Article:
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Master of Science (Design for Circular Cities)

Postgraduate coursework

Learn how to influence circular city systems with a focus on the design and implementation of urban environments that prioritise sustainable practices.

Key facts

Duration

1.5 years full-time or part-time equivalent

Locations

New course from Trimester 1, 2025

Current Deakin Students

To access your official course details for the year you started your degree, please visit the handbook

Course overview

Be ready to step into the job opportunities offered by the booming green economy with the Master of Science (Design for Circular Cities). This course is situated in the cutting-edge arena of sustainable urban development through a new understanding of circularity in the built environment and will equip you with the skills to succeed as a leader in the growing field of urban sustainability. The expertise you gain will enable you to help influence a more sustainable future and create environmentally resilient communities.

Learn how to effectively influence circular city systems with a focus on the design and implementation of urban environments that prioritise sustainable practices, such as the minimisation of waste and efficient use of resources. Through a mixture of core and course elective units you'll learn to apply circular economy principles to urban challenges including public space and cultural heritage, green infrastructure, governance and policy, economics and supply chains.

Passionate about a career in building a sustainable future?

With the world adding 1 million people to cities every five days the need for jobs that contribute to environmental preservation and support the transition to more sustainable cities is clear. Deakin's Master of Science (Design for Circular Cities) prepares you to meet this demand.

Learn by doing through participation in joint projects with our UNESCO Cities of Design international network. Get hands-on experience in the applied design research lab, where you'll apply design thinking and research methods to real-world problems and build innovative thinking and problem-solving skills. Gain in-depth foundational knowledge via core units covering environmental systems, urban life or urban systems, before exploring the topics in urban sustainability that interest you most through electives. Choose topics such as food security, climate change, community development, leadership and finance and data analytics to name a few.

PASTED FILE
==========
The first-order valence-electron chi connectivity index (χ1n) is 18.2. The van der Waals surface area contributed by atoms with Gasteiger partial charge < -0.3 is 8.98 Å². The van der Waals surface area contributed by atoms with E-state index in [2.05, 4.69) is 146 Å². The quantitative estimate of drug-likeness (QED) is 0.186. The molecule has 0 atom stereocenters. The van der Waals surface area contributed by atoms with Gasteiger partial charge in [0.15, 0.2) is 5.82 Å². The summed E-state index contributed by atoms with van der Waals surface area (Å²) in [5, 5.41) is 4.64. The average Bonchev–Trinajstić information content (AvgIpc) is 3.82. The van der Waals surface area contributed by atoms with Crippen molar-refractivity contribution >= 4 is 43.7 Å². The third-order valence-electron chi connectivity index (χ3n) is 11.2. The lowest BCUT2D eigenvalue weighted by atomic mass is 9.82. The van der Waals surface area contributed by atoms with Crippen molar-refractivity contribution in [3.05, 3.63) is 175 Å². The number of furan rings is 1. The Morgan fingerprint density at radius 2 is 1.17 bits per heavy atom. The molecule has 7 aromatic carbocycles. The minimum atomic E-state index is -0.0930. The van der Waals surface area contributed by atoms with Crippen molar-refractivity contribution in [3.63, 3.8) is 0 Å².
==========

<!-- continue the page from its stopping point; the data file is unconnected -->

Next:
As issues of sustainability become increasingly central to our built environment, businesses and how we live, your cutting-edge knowledge and work-ready skills will be highly sought after by employers.

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Course information

Award granted
Master of Science (Design for Circular Cities)
Year

2024 course information

Deakin code
S718
CRICOS code?
114664A Waterfront (Geelong)
Level
Higher Degree Coursework (Masters and Doctorates)
Australian Qualifications Framework (AQF) recognition

The award conferred upon completion is recognised in the Australian Qualifications Framework at Level 9

Course structure

To complete the Master of Science (Design for Circular Cities), students must attain 12 credit points, which must include the following:

  • DAI001 Academic Integrity (0-credit point compulsory unit)
  • SRA710 Safety Induction Program (0-credit point compulsory unit)
  • five (5) core units (totalling 8 credit points)
  • four (4) course elective units (totalling 4 credit points).

Students are required to meet the University's academic progress and conduct requirements.

8

Core credit points

4

Elective units

12

Total

Core

  • Academic Integrity Module (0 credit points)
  • Safety Induction Program (0 credit points)
  • Components of the Circular City (2 credit points)
  • Indigenous Narratives and Design Processes
  • Interactions and Enablers of the Circular City (2 credit points)